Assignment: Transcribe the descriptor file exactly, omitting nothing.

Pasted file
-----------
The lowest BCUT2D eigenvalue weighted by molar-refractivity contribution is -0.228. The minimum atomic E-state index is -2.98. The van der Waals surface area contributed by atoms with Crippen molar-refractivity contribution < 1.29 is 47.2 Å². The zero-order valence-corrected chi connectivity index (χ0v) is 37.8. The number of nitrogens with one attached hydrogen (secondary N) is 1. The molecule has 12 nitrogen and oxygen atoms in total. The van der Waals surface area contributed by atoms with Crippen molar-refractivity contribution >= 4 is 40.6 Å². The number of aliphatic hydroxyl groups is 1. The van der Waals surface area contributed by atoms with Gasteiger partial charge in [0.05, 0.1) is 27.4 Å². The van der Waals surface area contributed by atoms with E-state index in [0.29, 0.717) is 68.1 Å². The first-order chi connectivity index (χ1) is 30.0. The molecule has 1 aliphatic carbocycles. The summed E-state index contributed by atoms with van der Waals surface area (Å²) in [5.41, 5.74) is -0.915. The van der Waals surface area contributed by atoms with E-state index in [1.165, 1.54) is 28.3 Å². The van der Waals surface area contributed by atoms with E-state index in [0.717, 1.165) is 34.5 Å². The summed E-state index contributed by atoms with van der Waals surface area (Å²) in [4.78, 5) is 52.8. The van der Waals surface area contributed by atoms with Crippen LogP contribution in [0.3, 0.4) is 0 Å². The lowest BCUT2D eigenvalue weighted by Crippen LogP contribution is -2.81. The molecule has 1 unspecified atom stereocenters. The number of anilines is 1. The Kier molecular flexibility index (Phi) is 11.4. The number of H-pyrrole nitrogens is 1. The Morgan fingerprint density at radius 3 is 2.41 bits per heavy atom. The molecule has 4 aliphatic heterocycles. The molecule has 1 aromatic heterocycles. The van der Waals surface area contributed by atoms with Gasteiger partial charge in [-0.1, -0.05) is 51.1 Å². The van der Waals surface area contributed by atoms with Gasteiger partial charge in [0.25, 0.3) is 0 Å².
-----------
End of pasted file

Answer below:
The lowest BCUT2D eigenvalue weighted by molar-refractivity contribution is -0.228. The minimum atomic E-state index is -2.98. The van der Waals surface area contributed by atoms with Crippen molar-refractivity contribution < 1.29 is 47.2 Å². The zero-order valence-corrected chi connectivity index (χ0v) is 37.8. The number of nitrogens with one attached hydrogen (secondary N) is 1. The molecule has 12 nitrogen and oxygen atoms in total. The van der Waals surface area contributed by atoms with Crippen molar-refractivity contribution >= 4 is 40.6 Å². The number of aliphatic hydroxyl groups is 1. The van der Waals surface area contributed by atoms with Gasteiger partial charge in [0.05, 0.1) is 27.4 Å². The van der Waals surface area contributed by atoms with E-state index in [0.29, 0.717) is 68.1 Å². The first-order chi connectivity index (χ1) is 30.0. The molecule has 1 aliphatic carbocycles. The summed E-state index contributed by atoms with van der Waals surface area (Å²) in [5.41, 5.74) is -0.915. The van der Waals surface area contributed by atoms with E-state index in [1.165, 1.54) is 28.3 Å². The van der Waals surface area contributed by atoms with E-state index in [0.717, 1.165) is 34.5 Å². The summed E-state index contributed by atoms with van der Waals surface area (Å²) in [4.78, 5) is 52.8. The van der Waals surface area contributed by atoms with Crippen LogP contribution in [0.3, 0.4) is 0 Å². The lowest BCUT2D eigenvalue weighted by Crippen LogP contribution is -2.81. The molecule has 1 unspecified atom stereocenters. The number of anilines is 1. The Kier molecular flexibility index (Phi) is 11.4. The number of H-pyrrole nitrogens is 1. The Morgan fingerprint density at radius 3 is 2.41 bits per heavy atom. The molecule has 4 aliphatic heterocycles. The molecule has 1 aromatic heterocycles. The van der Waals surface area contributed by atoms with Gasteiger partial charge in [-0.1, -0.05) is 51.1 Å². The van der Waals surface area contributed by atoms with Gasteiger partial charge in [0.25, 0.3) is 0 Å².